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When we meet someone and ask them what do you do – what are we really hoping to find out about that person? David Baker explores why we ask ‘what do you do?’ and finds out what happens when you decide you won’t start a relationship with a question about work. Why do we believe that our jobs are the most profound thing about us when there are so many other things we could be talking about? What might seem like a simple social convention – a way of breaking the ice – can also reveal a great...

Duration: 00:23:05


Complexity

9/4/2017
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Technology has the potential to change all our lives for the better, yet many of us are often reduced to hitting screens in frustration. So why does technology feel so complicated? In this edition of the Why Factor, Kate Lamble explores why we get so exasperated with new technology and whether we should be concerned about increasingly complex solutions to simple problems. Is poor design to blame? Stupidity on the users part? Or is it part of our natural psychological response to artificial...

Duration: 00:23:24


Human Remains in Museums

8/28/2017
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Many museums around the world hold human bodies and body parts. Egyptian mummies draw huge crowds curious about our ancient past and specimens in medical museums allow us to imagine our own bodies from the inside. Many of these museum objects have become highly contested. Whilst some people may look at them and see artefacts or tools for knowledge, for others, human remains remain human. Shivaani Kohok explores why storing and displaying human remains in museums is so contentious. Many...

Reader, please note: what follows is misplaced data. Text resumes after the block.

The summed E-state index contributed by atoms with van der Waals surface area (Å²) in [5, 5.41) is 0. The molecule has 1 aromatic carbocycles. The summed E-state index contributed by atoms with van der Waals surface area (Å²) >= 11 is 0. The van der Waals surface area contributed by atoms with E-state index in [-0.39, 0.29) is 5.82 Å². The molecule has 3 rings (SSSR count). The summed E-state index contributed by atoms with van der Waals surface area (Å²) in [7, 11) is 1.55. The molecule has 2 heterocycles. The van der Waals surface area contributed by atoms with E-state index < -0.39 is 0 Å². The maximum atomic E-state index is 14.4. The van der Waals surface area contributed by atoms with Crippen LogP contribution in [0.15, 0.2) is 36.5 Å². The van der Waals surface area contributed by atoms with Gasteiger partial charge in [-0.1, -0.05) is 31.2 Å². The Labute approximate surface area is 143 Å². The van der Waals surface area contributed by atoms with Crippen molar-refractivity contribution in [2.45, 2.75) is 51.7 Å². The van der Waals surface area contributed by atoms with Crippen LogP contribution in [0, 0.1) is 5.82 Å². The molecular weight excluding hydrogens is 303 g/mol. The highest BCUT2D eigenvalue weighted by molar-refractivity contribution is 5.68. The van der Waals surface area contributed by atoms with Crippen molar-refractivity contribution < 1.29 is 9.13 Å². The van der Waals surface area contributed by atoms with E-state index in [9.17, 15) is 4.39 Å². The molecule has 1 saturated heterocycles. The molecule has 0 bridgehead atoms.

Duration: 00:23:14


News

8/21/2017
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News has a powerful pull. We spend so much of our time checking it, absorbing it and talking about it. And some of us even claim to be addicted to it. But why do we need news in the first place? So much of what goes on in the world is beyond our control and hearing about it can just make us more depressed. Would we be better off just disconnecting from the news? Or is it part of our civic duty to be informed? And is news really just another form of entertainment – a modern-day version of...

Duration: 00:24:25


Eavesdropping

8/14/2017
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On trains, in cafes, offices and in the street, we cannot help overhearing conversations not intended for our ears. Catherine Carr explores why we eavesdrop, and whether it is a harmless habit or a dangerous invasion of privacy. The poet Imtiaz Dharker takes ‘furtive pleasure’ in ‘lying in wait for secrets that people don’t even know they’re telling’ and sometimes what she hears ends up in her poems. Canadian journalist, Jackie Hong, eavesdropped on the radio communications of police and...

Duration: 00:23:15


Why Raise Other People's Children?

8/7/2017
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Raising children is demanding. It takes time, money and devotion. So, why would anyone want to raise another person’s child? In this edition of the Why Factor, Mary-Ann Ochota, explores what it means to be a parent. Can mothers who adopt or foster have the same connection to their children as a birth mother would? And, what does it say about human society that we choose to take in the offspring of others? (Photo: Family, Credit: Pressmaster/Shutterstock)

Duration: 00:23:27


Sign Language

7/31/2017
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Every country in the world has at least one Sign Language. Each is a complete communication system with its own grammar, lexicon and structure and has evolved over centuries, just like their verbal counterparts. Although many have legal status under disability legislation, only four have been given the status of a recognised official language. But not everyone who is deaf uses sign language, and not everyone who uses sign language is deaf. There is a debate in deaf communities as to...

Duration: 00:23:36